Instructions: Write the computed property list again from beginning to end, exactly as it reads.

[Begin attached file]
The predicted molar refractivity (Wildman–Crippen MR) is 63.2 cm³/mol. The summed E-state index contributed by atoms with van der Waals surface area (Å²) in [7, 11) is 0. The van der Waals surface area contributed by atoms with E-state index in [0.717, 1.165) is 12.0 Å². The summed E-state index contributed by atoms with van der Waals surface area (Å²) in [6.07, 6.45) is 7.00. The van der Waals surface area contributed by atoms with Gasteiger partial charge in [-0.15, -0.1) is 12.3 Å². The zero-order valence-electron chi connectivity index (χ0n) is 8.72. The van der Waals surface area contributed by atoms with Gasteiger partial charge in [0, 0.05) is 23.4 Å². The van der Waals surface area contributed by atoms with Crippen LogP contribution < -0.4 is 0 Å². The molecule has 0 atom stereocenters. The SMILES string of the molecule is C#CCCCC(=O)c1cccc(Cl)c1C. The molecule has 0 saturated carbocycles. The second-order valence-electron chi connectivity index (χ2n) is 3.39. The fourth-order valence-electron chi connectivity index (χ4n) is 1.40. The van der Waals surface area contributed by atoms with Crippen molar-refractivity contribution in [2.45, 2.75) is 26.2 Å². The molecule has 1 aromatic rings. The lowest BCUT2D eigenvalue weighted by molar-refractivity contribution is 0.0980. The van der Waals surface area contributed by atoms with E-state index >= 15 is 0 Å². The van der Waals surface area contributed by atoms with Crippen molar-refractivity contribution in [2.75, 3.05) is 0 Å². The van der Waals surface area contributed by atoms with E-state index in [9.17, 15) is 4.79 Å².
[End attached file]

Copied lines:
The predicted molar refractivity (Wildman–Crippen MR) is 63.2 cm³/mol. The summed E-state index contributed by atoms with van der Waals surface area (Å²) in [7, 11) is 0. The van der Waals surface area contributed by atoms with E-state index in [0.717, 1.165) is 12.0 Å². The summed E-state index contributed by atoms with van der Waals surface area (Å²) in [6.07, 6.45) is 7.00. The van der Waals surface area contributed by atoms with Gasteiger partial charge in [-0.15, -0.1) is 12.3 Å². The zero-order valence-electron chi connectivity index (χ0n) is 8.72. The van der Waals surface area contributed by atoms with Gasteiger partial charge in [0, 0.05) is 23.4 Å². The van der Waals surface area contributed by atoms with Crippen LogP contribution < -0.4 is 0 Å². The molecule has 0 atom stereocenters. The SMILES string of the molecule is C#CCCCC(=O)c1cccc(Cl)c1C. The molecule has 0 saturated carbocycles. The second-order valence-electron chi connectivity index (χ2n) is 3.39. The fourth-order valence-electron chi connectivity index (χ4n) is 1.40. The van der Waals surface area contributed by atoms with Crippen molar-refractivity contribution in [2.45, 2.75) is 26.2 Å². The molecule has 1 aromatic rings. The lowest BCUT2D eigenvalue weighted by molar-refractivity contribution is 0.0980. The van der Waals surface area contributed by atoms with E-state index >= 15 is 0 Å². The van der Waals surface area contributed by atoms with Crippen molar-refractivity contribution in [2.75, 3.05) is 0 Å². The van der Waals surface area contributed by atoms with E-state index in [9.17, 15) is 4.79 Å².